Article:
Posh! Alternatives look some much better. Good luck to all those that have to deal with the government people!

Submitted by Anonymous on

Ah, but we all have to remember that the FAA is not the TSA, so therefore any good solution or ruling created by the FAA will not be tolerated by the TSA.

Submitted by Anonymous on

Just another snippet from: § 1544.201 (b) EXCEPT AS PROVIDED IN ITS SECURITY PROGRAM, each aircraft operator must ensure that each individual entering a sterile area at each preboard screening checkpoint for which it is responsible (etc.)...... You may want to take a gander at all of 1542 where it discusses all the background checks airport personnel have to go through and all the biometric security that's provided to ensure that ONLY those with a background check who work at the airport are BY-PASSING SECURITY. Honestly...when was the last time you stood in the security line with the same Delta rep. who takes your ticket before you board a plane? Unless you were at an airport with no SIDA or AOA, the answer is never. Why? Because they don't get screened unless they fly! The airport they work for is responsible for ensuring the reliability of its employees (and yes, this includes cleaning crews, restaurant personnel and airline employees) through these background checks. Which is why, when they pay them barely more than minimum wage, you get people who are willing to risk their job for a buddy and take their firearm around security. It didn't get missed because they circumvented security or because TSA failed in something. The airport hired this person, told them the rules (which includes "don't bring ANY items around security for a passenger), and expected them to follow them. They didn't and they're fired and hopefully facing jail time. The end. There's nothing more to it. Sorry to disappoint you and all your dreams of TSA finger-pointing, but sometimes people are careless or dishonest, and should never be trusted. And yet, the airports are continuing to be allowed to grant unescorted access to unscreened people, pay them a pittance, and expect them to be moral and upstanding and follow all the rules out of a sense of duty...with virtually no safety net in place to ensure they do. I get the impression that there are a lot of people out there like you, RB, who truly think everyone is getting screened...do your homework and really study up on it. Look through the articles from the reputable papers and magazines. You'll be shocked to your toes at how MUCH freedom these airport workers have to do whatever they want....and how much of that they actually do (drug smuggling in a South Florida airport ring any bells?)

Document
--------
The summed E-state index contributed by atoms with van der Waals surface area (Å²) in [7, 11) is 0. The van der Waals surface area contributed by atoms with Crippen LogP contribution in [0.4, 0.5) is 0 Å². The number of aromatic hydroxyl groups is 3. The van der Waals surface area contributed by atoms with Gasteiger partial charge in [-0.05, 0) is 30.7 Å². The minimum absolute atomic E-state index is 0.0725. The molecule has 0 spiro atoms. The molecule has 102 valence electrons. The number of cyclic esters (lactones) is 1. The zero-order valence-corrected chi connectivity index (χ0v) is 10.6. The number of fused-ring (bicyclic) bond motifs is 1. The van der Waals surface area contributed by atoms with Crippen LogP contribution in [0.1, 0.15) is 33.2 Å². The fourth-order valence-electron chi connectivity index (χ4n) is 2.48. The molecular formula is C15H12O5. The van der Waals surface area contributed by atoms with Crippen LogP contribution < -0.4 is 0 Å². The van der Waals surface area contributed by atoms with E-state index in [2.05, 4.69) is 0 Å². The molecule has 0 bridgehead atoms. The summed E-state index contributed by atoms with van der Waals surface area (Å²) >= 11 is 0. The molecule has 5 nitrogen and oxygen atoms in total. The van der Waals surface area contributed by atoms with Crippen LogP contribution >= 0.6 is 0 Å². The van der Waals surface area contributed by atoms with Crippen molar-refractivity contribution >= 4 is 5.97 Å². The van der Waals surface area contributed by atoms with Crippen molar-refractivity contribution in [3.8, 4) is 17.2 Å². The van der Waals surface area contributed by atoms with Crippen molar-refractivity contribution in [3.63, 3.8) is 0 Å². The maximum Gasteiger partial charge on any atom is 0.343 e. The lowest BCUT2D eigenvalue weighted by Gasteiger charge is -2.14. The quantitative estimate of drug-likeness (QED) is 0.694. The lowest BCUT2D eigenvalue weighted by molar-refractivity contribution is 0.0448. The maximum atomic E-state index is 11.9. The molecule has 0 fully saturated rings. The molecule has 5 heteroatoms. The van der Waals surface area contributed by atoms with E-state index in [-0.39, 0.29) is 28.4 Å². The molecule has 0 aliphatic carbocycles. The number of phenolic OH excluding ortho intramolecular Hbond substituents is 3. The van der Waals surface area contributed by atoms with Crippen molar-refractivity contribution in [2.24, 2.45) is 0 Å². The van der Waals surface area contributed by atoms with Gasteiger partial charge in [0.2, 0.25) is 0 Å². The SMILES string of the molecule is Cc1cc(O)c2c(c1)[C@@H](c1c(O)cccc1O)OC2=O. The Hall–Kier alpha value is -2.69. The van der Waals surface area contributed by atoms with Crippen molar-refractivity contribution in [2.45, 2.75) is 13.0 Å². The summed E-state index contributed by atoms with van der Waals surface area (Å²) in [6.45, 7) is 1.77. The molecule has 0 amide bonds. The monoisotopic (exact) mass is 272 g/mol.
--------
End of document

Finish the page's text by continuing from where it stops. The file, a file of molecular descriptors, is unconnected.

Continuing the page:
Submitted by Anonymous on

Anonymous said...
Ah, but we all have to remember that the FAA is not the TSA, so therefore any good solution or ruling created by the FAA will not be tolerated by the TSA.